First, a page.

Патент USA US2121867код для вставки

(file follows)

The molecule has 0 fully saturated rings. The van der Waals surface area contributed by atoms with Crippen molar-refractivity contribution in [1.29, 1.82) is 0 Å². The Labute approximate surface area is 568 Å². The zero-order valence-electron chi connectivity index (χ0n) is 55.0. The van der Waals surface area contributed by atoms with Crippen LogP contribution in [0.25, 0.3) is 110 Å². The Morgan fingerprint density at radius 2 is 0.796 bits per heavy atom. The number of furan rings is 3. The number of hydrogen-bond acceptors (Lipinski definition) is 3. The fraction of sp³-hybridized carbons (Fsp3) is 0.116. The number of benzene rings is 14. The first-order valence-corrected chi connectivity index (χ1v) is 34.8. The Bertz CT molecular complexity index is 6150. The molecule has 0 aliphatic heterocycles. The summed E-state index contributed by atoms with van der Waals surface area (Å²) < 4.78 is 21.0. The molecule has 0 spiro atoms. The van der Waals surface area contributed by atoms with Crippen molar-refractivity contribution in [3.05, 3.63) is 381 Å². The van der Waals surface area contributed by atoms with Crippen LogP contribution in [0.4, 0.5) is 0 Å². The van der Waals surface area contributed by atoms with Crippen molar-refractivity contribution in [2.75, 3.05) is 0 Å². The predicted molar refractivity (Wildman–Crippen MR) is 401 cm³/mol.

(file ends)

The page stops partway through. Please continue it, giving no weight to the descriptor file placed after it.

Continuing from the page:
June 28, 1938.l E. s. GAND'RUD ` 2,121,867 LAND MEASURING INSTRUMENT Filed Aug. 20, 1936- NN 4 Sheets-Sheet l l June 28, 1938. ` E. s. GANDRUD v 2,121,867 LAND MEASURING INSTRUMENT Filed Aug. 20, 1936 4 Sheets-Sheet 2 - June ¿28, 1938. E, Q_ GANDRUD ` \ y 2,121,867 LAND MEASURING INSTRUMENT ' Filed Aug. 20, 195e 4 sheets-sheet :5 June 28, 1938. Ars. s. GANDRUD ' ` 2,121,867 LAND NEASURING INSTRUMENT Filed Aug. 2o, 193e ‘i ` _ 4 sheets-sheet 4 741 MM Patented June 28, 193s > .2,121,867¥ UNITED STATES PATENT OFFICE i " Ebenhard S. Gandrud, Pipestone, Minn. Application August 20, 1936, Serial No. 96,977 l ' 5 claims. (c1. 33_141) My present invention provides an extremely simple and highly efiicient low cost land >measuru ing or surveying instrument. Generally stated, theinvention consists of the novel devices, com UK ïbinations of- devices and arrangement of parts hereinafter described vand defined in> the claims. Fig. 7 is a detail with some pai‘ts sectioned on ` ‘ and immediatelyV associated parts, some (parts >being broken away; , ~ ~ Fig.- 9 is a View corresponding to Fig. 8, but» with the. Wheel spokes and various other parts removed so as to show the star wheel'of the count' er and> the co-operating tappet carried by the handle bar or device that serves as a handle for running the wheel over the ground and as a staff for n supporting the transit. These several in wheel hub; . . . > Fig. 10 is a section taken on the line Ill-_l0 of Fig. 8, some parts being shown in full; Fig. 11 is a fragmentary View in side elevation showing the wheel spokes separated from. the wheel hub and disconnected, the one from the strumentalities are combined in such a way that the instrument may, without addition or substi ï tution of parts or.- readjustments the one in re spect to the other, be used at will for thelineal measuring of the land or for the ordinary work other; ' ~ Fig. 12 is an elevation showing the instrument as it will appearV when the combined staff, and operating handle is set vertically so as to present the transit for use; performed bythe use 'of a surveyor’s transit. 'I'he instrument is accurate enough for ordinaryY 20 purposes, and will be found very generally useful for the quick and substantially correct measur-. Fig. 13 is a plan View of the transit; Y Fig. 14 is a fragmentary section taken on th ~ ‘ ing and surveying of-land. " The measuring wheel may be made invarious sizes, but for general purposes, will have a cir- » rod, which is the customary dimension of meas urement‘used in landl surveying.Y For some pur ` Fig. 8 is a left side elevation of the Wheel'hub ister of the-rotationsrthereof, a transit, and a .2.5 »cumference of siXteen’and one-half feet orone v the line 'l--l of Fig. 6; More specifically stated, my invention, 'in its pre ferred form, involves a measuring wheel,.a freg ,V10 ' line lll-_i4 of Fig. 13; ' . . ' modification of the wheel hub and spokes; 25 Fig. 16 is ajfragmentary view showing. the rim and spoke structure of the modification> illus- T Y, , . , poses, the wheel `may be maderas an integral or trated in> Fig. >15; ,non-folding member; but ras an additional'feature. v » Figi »17 is a transverse section taken on 30 .fof novelty, the wheel maybe made foldable so ` line I'l-l‘l of Fig. 15;l and that it will occupy a less> space in shipmentror storage. . . » ¿ Commercial forms ofthe device are illustrated in the accompanying drawings `wherein like char-` 35 - acters indicate like parts- throughout the several views. , _ ' Y Referring tothe drawings: , , , Fig. lis a right side elevation showing the corn plete measuring instrument;` . v 40 ' `Fig.-2 is a detail in sectionron the line 2--2 of Fig. 1; » '~ , ' ~ ` . . Fig. 3 is a fragmentary viewshowing a hinge joint found in the vicinity of the line markedii-B onFig. 45 , 1; " ‘t . ' " Í - Fig. 4 is a fragmentary sectionon the lined-4 of Fig. 1;V j , n v »l j Fig. 1, some parts being broken/away and the Y, parts `beingsh'own on"a\1arger"scale than in' `55 ` ` f5 In the structure illustrated in Figs. 1 to 14, ‘Y inclusive, the wheel is arrangedto be folded into> quadrants or Afour sections, and this structure will first be described. The wheel rim 2l is made 3.54~ up of four sections connected by hinge joints 22, 23, 24 and 25, which hinges are located 90° apart. 'I'he hinges 22, 23 and 24 are alike and project from the same side, While the hinge 25 projects 40.. from the opposite side, this beingY done for >a purpose which will hereinafter appear. The wheel is shown as provided with four spokes. 26 v that are offset 'from -lines'radiating from the axis ofthe wheel and are brought together in an 45 flange 21„as shown, has fourprojecting arms; but f 30, ' >the projecting flange 21 of the wheel'hubV 28.,A The Fig. 6 is a section taken on the line 6_6 of l f inner ends are rigidly but detachably secured to Figi’ >5,is’a planview vof vthe parts shown in l - offset rectangular arrangement, and these offset ~ Fig.'_1,'except that the headof the transit has been removed :from'the combined staff Vand oper-r ating handle; theV Y ’ .Fig 18 Aillustrates a stillfurther modification of the wheel hub. - ' ' Fig.,15 is a fragmentary view illustrating the l_of course the structure Vmay be varied.v -The wheel rim sections 2l and spokes 26 are prefer ably steel tubes. The spokes k26 attheir inner ends, see particularlyFig, 11, are provided with „ projectinglugs 29 through which and the hub Vflange 21 nut-equipped bolts,_3_û are app1ied._` 2,121,867 2 equipped bolt 32, see particularly Fig. 10, is rig semi-circular arrangement. This wheel has three spokes 53, the inner ends of which are Vrigidly secured to the flange 21a of a wheel hub 28u idly clamped to a bar 33 that isV supported as presently to be described. A flange 21 of the of which is hinged to an ear 58 on the hub flange The wheel hub 28 is shown as directly jour naled on a tubular spindle 3l which, by a nut and has a fourth spoke 51, the inner end 5'!a wheel hub is shown as providedV with an an nular flange 34 that añords a weed guard for a counter` star wheel which is positioned within said weed guard, see particularly Fig. 10. This counter may be, and preferably is, of the well; known type used in connection with bicycles, and for the purpose of this case, it is only de sirable to designate the counter casing 35 and its star wheel 36. The casing 35 has a ñange 15 3'! that is rigidly clamp-ed to the bar- 33 by the nut of the bolt 32. For operating the star Wheel and through the mechanism, recording each rotation of the meas uring wheel, the wheel carries a tappet. VThis 20 tappet, as shown, is in the form of a stud or linger 38, Vsee Figs. 9 and 10', carried. by a small» sleeve 39 that is mounted for radial adjustments of semi-circular rim sections 2|a that are con nected at diametrically opposite points by hinge 15 lugs 50, see Fig. 16. Fig. 18 shows the hub of the measuring wheel which will have an integral or continuous rigid rim supported by spokes 5l that are rigidly se cured to the flange 62 of a hub 63, and which 20 hub is adapted to be supported in the, same man Directing attention now particularly- to Figs.. 5, 6,. 7 andV 12, it will. .be noted. that the bar 33 ner as the Wheels previously described. rFne use and operation of the surveying in strument is probably obvious fromy the foregoing statements, but may be briefly summarized as 25 follows: The surveyor or operator Walking along tachably` secured. to the. yoke-like. projection M of him, and this wheel under the ground frió of a staiî or rod; ¿i2 Vthat servesv as a combined for each’rotation of the wheel and which, of 30 on a rod 55, the ends of which. arev secured to the wheel hub and to its flange 34. 25 21a. The hinged spoke 5l is adapted to-'be rig idly locked to the flange plate 27a by a nut-Y equipped eye bolt 59, see Figs. 15 and 17. The wheel'hub 2Ba is adapted to be mounted in the same manneras the previously described wheel. Also, as shown in Fig.. 15, the hub flange 2la is provided with an annular weed guard 34a. The rim of this two-section wheel is made .up which acts as. a bridge. bar is rigidly but de~ Y the line to be measured pushes the wheel ahead 30.I staff for the transit and an operating'hamdle for the measuring wheel. As shown, this4 bar 53 has a short open slot. ¿i3 in one» end and a long open slot dâ at. its. other end and that nut equipped bolts 4,5 are. passed. through. the yoke With 35 5I and through the said slots 43 and e4.. this arrangement to remove the bar 33 from the yoke 4H, itis only necessary, after loosening the nut-equipped bolts 32, to move" the. bar .down ward in respect to Fig; '7 far enoughto Vdiscon nect the upper end of the bar from the upper 40 bolt, and then to withdraw the bar from the lower bolt, this being done without entireLy, re moving the nuts from the bolts; ` Thev rod vor >staff d2 isv provided'withv a long „ lateral projecting arm 4E located outward. of the The lower end of. the staif @il is preferablysharpened so that it may be eas 45 rim. of the wheel. ily forced into the ground. VThe staff.V is also provided with a secondaryv or shorter arm 51 that projects in an angle to the arm 45 so that when the stai i's forced into the ground far .enough to engage the arms 46 and ¿l? with the ground, the staff: will. be heldin a vertical position, provided of course that the ground is level.> The staff 42 and arms Q6 and @l like the rim and spokes of the wheel are preferably made from, steel tubes. ' The transit head is made up of a dial 48 with a. Vernier scale, and aV sighting bar 49 pivoted to the axis of> the dial at 50. As preferably de 60 signed, this bar 49 has upturned ends 5| and V52 formed with sighting slots, Vrespectively 53 Y tion, due to its weight, will register. one rod course, represents one rod of travel of the opera tor. The wheel is adapted to travel> through high grass, weeds, and over roughageV without slip page, and hence, accurately record each .rod of travel.. Obviously, if. the Wheel were made in» 35 other dimensions than for rod measurement, it ‘ would record the' unit of travel Yrepresented by a revolution of the particular wheel. . The weed guard or hub flange 34 prevents high grass or weeds from getting tangled up with the star wheel 35 and tappet 38. When the transit. is to be'used, the staifis, as Valready stated, forced into the ground and set in a vertical posi tion so that the dial 38 will be level, or approxi mately level, and then the sighting bar 49 may be used in the manner well-«known to surveyors. The above statements as to operation apply to all of the several forms of the wheel> illustrated. Also,»in all of the Wheel structuresV illustrated. the wheel may be readilyA disconnected from the staff or bar ¿2 simply by disconnecting the bridge bar 33. . ' 'I‘he four-section wheel illustrated in Figs. 1 to 14, inclusive, may be readily folded into» a quadrantal assembly, as follows: The four bolts 30`are first removed which disconnects the inner ends of the wheelV spokes from- -the wheel» hub flange. Then the wheel will be folded into semi circular formation by folding of the wheel rim on the hinges 22V and 23. This turns the hinge 25 upside down or places the same on the same. side of the semi-circular assembly 4so'that the wheel may then be folded into quadrantal form by The dial shown’is rigidly' secured to a hub Amovement on the hinges 24 and 25. The wheel 55 that is internally threaded to ñt the threads thus disassembled will, of course, occupy a very and 54. on the upper end of the staff 42 and also to fit- similar threads on the end of the stub armv di. When the transit' is to be used, it will be applied to the upper end of the staff when the lower end of the latter is forced into the ground; but when out of use, it may be, and at certain small space as compared with the total diameter of the wheel. .` . The modified wheel illustrated ‘in Figs. 15 and 16 is adaptedV to be folded only into semi-circular formation. To accomplish this folding, it is only necessary tc remove the nut of the clamping eye bolt 59, thereby releasing the spoke 5l from times will be, applied to- the stub arm 6l. Figs. 15, 16 and 17 show hub and rim portions Vthe hub ñange 21a so that the .Wheel can then of. a wheel that will operate like-the wheel al Y iai-easy described, but which will f_oid only into be folded on the hinges >lill. YI-líere it will be noted that one of the lspokes 55 is approximately 3 2,121,867 aligned with the hingesl 6o and with the pivotal ,Y connection between the hinge- lug 58 and the end portion 5l8L of the spoke 51, which arrange ment permits'the free folding of the Wheel into segmental formation. ' ' Of course, the rigid Wheel structure illustrated in Fig. 18 is not capable of folding, and hence, the Wheel always remains at its full size. > f' What I claim is: i » ' form Within a segment approximately co'exten-VV sive with a rim segment. 3. In a land-measuring instrument, a ground-r engaging Wheel comprising a Y hub, rim and spokes, said rim involving four segments hingedly 5 connected, thev said spokes being four in number, one rigidly connected to each of said rim segments, and at least three of said spokes being de ' tachable from said hub, the said wheel thereby 1. In an instrument of the kind described, a being capableV of being, folded into >compactseg 10 staiî` having a laterally offset yoke, a bar rigidly mentalform .within a segment approximately co.. t but detachably secured to said yoke, a spindle se extensive with arim segment. Y Y . » cured to said yoke, a ground engaging VWheel jour , 4. The' structure defined in claim `2 in which naled to said spindle, a register supported by saidl said Wheel has four spokes connected to said' 15 bar, said Wheel having a tappet for operating hubi in overlapping arrangement tangentially 15y said register to indicate the distance travelled by to Van imaginaryVV circle struck from the axis of the Wheel, said wheel being directly journaled to the hub, at least Athree of said spokes being de said bar and said bar being rigidly but detach tachable from said hub. ably securedto said yoke. 5. 'I'he structure defined in claim 3 in which y2. In a `land-measuring instrument, a ground 20 said wheel has four spokes connected to said 20 engaging wheel comprising a hub, rim and hub in overlapping arrangement tangentially to spokes, said rim being made up of a plurality an imaginary _circle struck from the axis _of the of hingedly connected sections, certain of said hub, at least three of said spokes being detach 10 spokes being detachable from said hub and mov able :from said hub. v , 25 able with the respective rim sections, whereby said Wheel may be folded into compact segmental EBENHARD S. GANDRUD.